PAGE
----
In Darknet, data is being sold at cut-throat prices. And there are also plenty of Swiss documents, such as a scan of a passport for 10 francs.

Online black markets on the Darknet not only contains illegal substances, weapons and counterfeit goods – but also Swiss passport data and forged documents. Marc Ruef, security researcher at the Zurich company Scip AG has discovered this together with his team in the course of intensive research in the Darknet.

Anyone who, with the intention of damaging someone’s property or other rights or giving himself or someone else an unlawful advantage, forging or falsifying a document, using someone else’s genuine signature or hand signal to produce a fake document, will be punished with a custodial sentence of up to five years or a fine.

Over 99 percent of the data on the Internet cannot be found via search engines. They’re talking about the deep web. This is also where the Dark Net is hidden. These are networks that deliberately want to be invisible. To access it you need special software like the TOR-Browser. The data traffic runs encrypted and travels randomly over countless private computers. This makes it difficult for supervisors to collect information about the communication.

“There is definitely a market for fake ID documents,” Ruef says. Currently, fake Swiss documents are being offered for 210 to 300 US dollars. There is also a forged Swiss settlement permit.

Scans to launder money

The Darknet also contains scans and copies of passports – including Swiss ones. “Prices here range between $5 and $100,” Ruef says. Fraudsters use such documents, for example, to fake someone‚Äôs identity with a legitimate payment service and thus launder money.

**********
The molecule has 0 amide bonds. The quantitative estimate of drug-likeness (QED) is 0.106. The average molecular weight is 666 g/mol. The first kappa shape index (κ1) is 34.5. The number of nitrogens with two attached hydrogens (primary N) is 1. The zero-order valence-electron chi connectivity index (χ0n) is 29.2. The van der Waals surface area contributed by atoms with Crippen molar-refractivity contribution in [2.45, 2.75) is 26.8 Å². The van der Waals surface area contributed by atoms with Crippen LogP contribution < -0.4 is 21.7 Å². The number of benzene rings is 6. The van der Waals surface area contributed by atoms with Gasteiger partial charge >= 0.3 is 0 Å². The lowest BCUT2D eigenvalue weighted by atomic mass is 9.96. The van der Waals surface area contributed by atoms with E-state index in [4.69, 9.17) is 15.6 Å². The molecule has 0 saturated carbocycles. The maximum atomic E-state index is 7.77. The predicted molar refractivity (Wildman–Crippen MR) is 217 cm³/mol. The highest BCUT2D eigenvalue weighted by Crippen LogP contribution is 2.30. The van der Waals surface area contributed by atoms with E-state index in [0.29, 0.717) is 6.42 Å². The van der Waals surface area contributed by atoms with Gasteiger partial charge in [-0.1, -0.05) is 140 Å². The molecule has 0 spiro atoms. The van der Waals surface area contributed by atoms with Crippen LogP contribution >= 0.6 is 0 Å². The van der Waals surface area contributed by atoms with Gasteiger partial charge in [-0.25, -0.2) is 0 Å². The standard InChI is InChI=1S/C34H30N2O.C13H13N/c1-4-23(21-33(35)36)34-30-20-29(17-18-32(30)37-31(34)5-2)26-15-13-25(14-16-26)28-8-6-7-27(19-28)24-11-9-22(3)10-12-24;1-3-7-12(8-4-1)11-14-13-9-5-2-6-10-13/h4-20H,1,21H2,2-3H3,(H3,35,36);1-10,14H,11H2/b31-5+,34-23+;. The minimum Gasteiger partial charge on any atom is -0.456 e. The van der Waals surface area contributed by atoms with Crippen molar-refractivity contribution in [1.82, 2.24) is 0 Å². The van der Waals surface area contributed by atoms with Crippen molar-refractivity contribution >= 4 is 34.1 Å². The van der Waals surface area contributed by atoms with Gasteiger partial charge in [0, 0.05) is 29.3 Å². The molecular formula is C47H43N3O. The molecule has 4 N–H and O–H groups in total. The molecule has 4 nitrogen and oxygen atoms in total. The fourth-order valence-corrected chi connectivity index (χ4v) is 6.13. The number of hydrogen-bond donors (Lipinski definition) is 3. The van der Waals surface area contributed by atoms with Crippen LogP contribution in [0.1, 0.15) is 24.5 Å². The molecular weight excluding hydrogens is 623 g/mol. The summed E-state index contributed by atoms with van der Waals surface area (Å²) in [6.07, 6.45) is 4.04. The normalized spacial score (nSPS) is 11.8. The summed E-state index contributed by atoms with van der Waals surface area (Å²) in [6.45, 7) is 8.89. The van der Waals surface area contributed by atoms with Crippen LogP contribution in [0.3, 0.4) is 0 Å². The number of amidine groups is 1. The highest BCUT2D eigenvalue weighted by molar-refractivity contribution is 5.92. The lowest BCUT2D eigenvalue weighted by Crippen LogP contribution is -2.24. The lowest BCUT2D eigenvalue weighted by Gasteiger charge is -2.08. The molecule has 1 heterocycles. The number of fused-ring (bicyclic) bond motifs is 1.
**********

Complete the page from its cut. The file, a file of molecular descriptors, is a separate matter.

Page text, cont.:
All kinds of counterfeit documents are traded on darknet markets: A US passport costs around 160 dollars. “However, counterfeit documents are all the more difficult to produce because more security features have been introduced recently,” says Ruef. He and his team are dealing with exactly such situations.

Forging biometric features

Ruef classifies Swiss documents as “not so easy to reproduce”. Counterfeiters would generally focus primarily on optical features.

“It is, however, a matter of time before their technological level will also be upped,” Ruef said. Overall, however, the offer of Swiss documents in Darknet is “manageable”.

It is particularly important and difficult for the security experts not to commit or support any criminal acts themselves, Ruef says. That is why Scip’s activities in Darknet are always precisely planned and agreed in a team. “As soon as there is a danger for our company or our analysts, we refrain from further access,” says the expert.

Two arrests in Switzerland

The offers and especially the Darknet dealers are also in the sights of the Fedpol: “The infiltration of undercover investigators is currently one of the most promising investigative approaches,” says Alexander Rechsteiner, spokesman for the Federal Office of Police. However, the undercover investigations would be lengthy and difficult. “The perpetrators are aware of the difficulties faced by the law enforcement authorities and take targeted measures to identify undercover investigators.

The competence of the authorities is assessed on a case-by-case basis. “Depending on what is on offer, both cantonal and federal competence can be considered,” says Rechsteiner. The Fedpol does not want to comment on individual cases. In Switzerland there have been two arrests so far in connection with the Darknet and anonymised services.